Playing Offense on Voting Rights

AP Photo/Robert E. Klein

Former Rhode Island Secretary of State Matt Brown, left, is given a demonstration of the new electronic voter registration system for the Rhode Island Department of Motor Vehicles by RIDMV clerk Kathy Lussier, center, and administrator Charles Dolan at the West Warwick Registry. 

For much of this election cycle, voting rights advocates have been playing defense. Seventeen states have enacted new curbs on voting, including voter ID laws, that weren’t in place for the last presidential election. These new laws build on a rash of electoral restrictions enacted in in 22 states between 2010 and 2012, and follow on the Supreme Court’s 2013 ruling to invalidate key parts of the historic Voting Rights Act of 1965.  

All this has made defending the right to vote from further erosion a central preoccupation for advocates of democracy. But advancing voting rights is about more than just blocking new restrictions and warily protecting the franchise. It’s about expanding access to the polls. A good voting rights offense—one that equitably broadens mass participation—is especially important for voting populations of color and in poverty.

Too often, states disenfranchise these voters not by actively limiting their access to the polls, but by failing to implement federal laws aimed at adding them to the rolls. The main tool to expand voter expansion is the National Voter Registration Act of 1993. The linchpin of this law was its “Motor Voter” component. Under that provision—Section 5—states were required to integrate the process of voter registration with that of applying for a driver’s license.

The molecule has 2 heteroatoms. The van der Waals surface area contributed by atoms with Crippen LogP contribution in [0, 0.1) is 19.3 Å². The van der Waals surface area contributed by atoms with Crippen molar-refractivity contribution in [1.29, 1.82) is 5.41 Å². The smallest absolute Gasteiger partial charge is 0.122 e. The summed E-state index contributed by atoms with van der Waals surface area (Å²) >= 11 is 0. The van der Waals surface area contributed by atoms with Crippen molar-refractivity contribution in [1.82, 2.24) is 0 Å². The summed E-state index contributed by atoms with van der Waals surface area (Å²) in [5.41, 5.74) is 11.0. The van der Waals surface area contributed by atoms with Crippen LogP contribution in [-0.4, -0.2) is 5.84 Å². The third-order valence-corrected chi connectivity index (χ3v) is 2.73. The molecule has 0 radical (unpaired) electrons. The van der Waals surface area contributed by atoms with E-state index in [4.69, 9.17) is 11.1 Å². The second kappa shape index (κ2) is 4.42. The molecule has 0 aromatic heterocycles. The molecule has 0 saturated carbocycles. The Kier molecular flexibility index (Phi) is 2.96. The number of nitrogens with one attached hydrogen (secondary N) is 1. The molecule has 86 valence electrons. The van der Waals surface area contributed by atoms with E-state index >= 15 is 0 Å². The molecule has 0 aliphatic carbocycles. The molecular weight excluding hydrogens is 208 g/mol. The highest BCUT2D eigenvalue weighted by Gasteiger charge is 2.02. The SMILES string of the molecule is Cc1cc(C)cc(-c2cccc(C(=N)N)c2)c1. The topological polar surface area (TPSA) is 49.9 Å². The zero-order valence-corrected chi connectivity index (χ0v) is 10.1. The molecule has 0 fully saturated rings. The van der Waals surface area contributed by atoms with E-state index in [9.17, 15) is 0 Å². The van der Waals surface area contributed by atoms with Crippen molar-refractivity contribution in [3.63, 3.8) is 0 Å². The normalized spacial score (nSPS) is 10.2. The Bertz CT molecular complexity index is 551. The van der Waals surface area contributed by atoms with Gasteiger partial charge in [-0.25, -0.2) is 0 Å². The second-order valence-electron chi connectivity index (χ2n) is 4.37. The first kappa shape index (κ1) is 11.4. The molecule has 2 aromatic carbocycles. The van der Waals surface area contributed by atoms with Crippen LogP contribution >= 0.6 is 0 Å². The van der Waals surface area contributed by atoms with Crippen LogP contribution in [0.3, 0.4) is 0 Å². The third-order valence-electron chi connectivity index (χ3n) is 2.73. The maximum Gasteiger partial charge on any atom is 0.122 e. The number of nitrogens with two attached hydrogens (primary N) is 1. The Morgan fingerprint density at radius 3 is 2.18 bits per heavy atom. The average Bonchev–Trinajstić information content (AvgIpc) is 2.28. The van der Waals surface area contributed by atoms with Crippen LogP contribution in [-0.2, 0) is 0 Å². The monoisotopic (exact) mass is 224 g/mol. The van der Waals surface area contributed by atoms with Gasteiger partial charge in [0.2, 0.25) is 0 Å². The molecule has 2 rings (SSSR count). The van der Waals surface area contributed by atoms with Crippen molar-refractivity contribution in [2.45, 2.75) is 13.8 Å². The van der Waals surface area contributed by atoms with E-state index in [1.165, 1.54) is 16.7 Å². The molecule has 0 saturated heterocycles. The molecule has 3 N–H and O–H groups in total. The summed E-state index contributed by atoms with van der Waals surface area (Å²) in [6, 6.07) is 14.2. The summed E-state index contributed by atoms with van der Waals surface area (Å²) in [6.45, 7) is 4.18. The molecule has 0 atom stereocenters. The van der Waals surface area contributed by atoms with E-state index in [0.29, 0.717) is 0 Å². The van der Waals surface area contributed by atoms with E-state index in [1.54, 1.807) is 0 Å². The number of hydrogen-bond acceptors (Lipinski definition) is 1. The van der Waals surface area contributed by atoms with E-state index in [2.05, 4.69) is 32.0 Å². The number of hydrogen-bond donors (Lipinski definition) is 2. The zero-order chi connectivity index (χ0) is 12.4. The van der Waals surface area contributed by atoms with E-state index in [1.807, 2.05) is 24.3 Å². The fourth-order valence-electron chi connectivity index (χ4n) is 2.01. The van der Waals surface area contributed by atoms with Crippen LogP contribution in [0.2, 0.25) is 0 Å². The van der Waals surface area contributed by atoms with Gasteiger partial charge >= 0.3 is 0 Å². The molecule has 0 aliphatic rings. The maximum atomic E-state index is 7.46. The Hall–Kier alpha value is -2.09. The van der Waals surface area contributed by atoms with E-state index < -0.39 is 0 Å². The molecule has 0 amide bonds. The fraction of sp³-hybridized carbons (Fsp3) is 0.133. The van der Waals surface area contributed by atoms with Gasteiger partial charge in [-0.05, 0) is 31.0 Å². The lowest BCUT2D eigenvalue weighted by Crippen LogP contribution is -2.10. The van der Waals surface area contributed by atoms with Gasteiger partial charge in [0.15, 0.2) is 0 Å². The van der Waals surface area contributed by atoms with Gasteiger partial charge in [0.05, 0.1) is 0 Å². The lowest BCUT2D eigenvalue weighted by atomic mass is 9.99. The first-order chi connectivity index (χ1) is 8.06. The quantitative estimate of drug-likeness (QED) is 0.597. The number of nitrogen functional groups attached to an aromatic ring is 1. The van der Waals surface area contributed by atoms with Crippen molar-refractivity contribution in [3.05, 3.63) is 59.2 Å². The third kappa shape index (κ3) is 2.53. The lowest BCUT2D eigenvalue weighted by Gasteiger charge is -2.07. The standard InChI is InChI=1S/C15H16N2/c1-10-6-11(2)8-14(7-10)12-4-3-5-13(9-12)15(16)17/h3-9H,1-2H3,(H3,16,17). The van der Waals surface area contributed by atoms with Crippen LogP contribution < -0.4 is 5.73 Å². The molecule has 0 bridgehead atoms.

The goal was to boost political participation by linking voter registration to a widespread aspect of daily life, namely getting a license. Yet, in the 23 years that this policy has been in effect, the number of voter registration applications processed at motor vehicle agencies (DMVs) has remained stagnant, despite significant growth in the voting age population. This is because many states are simply not complying with the law. One estimate suggests that nearly 18 million additional voter registration forms would be processed biannually at DMVs if states did even a moderately better job of signing people up to vote.